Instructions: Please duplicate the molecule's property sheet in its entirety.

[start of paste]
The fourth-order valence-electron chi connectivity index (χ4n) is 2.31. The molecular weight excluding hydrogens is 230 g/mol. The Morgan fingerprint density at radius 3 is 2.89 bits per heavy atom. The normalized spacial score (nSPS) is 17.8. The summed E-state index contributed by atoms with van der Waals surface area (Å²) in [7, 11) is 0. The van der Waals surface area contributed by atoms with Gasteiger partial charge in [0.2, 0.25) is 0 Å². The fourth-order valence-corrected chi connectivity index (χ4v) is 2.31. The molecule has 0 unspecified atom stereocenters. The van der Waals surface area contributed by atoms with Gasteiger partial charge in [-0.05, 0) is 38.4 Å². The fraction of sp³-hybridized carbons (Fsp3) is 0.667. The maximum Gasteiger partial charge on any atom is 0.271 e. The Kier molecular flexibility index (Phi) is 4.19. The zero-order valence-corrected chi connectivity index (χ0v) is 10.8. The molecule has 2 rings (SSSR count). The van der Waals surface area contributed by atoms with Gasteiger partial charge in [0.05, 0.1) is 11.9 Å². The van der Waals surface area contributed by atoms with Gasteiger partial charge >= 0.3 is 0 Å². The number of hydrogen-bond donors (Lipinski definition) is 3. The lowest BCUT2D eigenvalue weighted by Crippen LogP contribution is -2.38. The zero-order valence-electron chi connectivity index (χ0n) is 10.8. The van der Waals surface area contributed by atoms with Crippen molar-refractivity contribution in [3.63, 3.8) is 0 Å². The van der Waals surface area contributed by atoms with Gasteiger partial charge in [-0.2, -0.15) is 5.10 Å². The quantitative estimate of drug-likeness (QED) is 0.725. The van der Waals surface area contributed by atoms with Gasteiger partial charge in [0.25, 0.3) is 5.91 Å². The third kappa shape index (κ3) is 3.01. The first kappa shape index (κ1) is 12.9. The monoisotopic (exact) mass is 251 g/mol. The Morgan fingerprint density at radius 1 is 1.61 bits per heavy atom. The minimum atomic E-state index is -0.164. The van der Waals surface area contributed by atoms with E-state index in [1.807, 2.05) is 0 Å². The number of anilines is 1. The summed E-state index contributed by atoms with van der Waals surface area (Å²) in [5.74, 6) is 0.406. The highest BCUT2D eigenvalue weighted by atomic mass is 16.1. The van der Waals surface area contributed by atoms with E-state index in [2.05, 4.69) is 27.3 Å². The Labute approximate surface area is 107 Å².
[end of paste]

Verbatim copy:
The fourth-order valence-electron chi connectivity index (χ4n) is 2.31. The molecular weight excluding hydrogens is 230 g/mol. The Morgan fingerprint density at radius 3 is 2.89 bits per heavy atom. The normalized spacial score (nSPS) is 17.8. The summed E-state index contributed by atoms with van der Waals surface area (Å²) in [7, 11) is 0. The van der Waals surface area contributed by atoms with Gasteiger partial charge in [0.2, 0.25) is 0 Å². The fourth-order valence-corrected chi connectivity index (χ4v) is 2.31. The molecule has 0 unspecified atom stereocenters. The van der Waals surface area contributed by atoms with Gasteiger partial charge in [-0.05, 0) is 38.4 Å². The fraction of sp³-hybridized carbons (Fsp3) is 0.667. The maximum Gasteiger partial charge on any atom is 0.271 e. The Kier molecular flexibility index (Phi) is 4.19. The zero-order valence-corrected chi connectivity index (χ0v) is 10.8. The molecule has 2 rings (SSSR count). The van der Waals surface area contributed by atoms with Gasteiger partial charge in [0.05, 0.1) is 11.9 Å². The van der Waals surface area contributed by atoms with Gasteiger partial charge >= 0.3 is 0 Å². The number of hydrogen-bond donors (Lipinski definition) is 3. The lowest BCUT2D eigenvalue weighted by Crippen LogP contribution is -2.38. The zero-order valence-electron chi connectivity index (χ0n) is 10.8. The van der Waals surface area contributed by atoms with Crippen molar-refractivity contribution in [3.63, 3.8) is 0 Å². The van der Waals surface area contributed by atoms with Gasteiger partial charge in [-0.2, -0.15) is 5.10 Å². The quantitative estimate of drug-likeness (QED) is 0.725. The van der Waals surface area contributed by atoms with Gasteiger partial charge in [0.25, 0.3) is 5.91 Å². The third kappa shape index (κ3) is 3.01. The first kappa shape index (κ1) is 12.9. The monoisotopic (exact) mass is 251 g/mol. The Morgan fingerprint density at radius 1 is 1.61 bits per heavy atom. The minimum atomic E-state index is -0.164. The van der Waals surface area contributed by atoms with E-state index in [1.807, 2.05) is 0 Å². The number of anilines is 1. The summed E-state index contributed by atoms with van der Waals surface area (Å²) in [5.74, 6) is 0.406. The highest BCUT2D eigenvalue weighted by atomic mass is 16.1. The van der Waals surface area contributed by atoms with E-state index in [2.05, 4.69) is 27.3 Å². The Labute approximate surface area is 107 Å².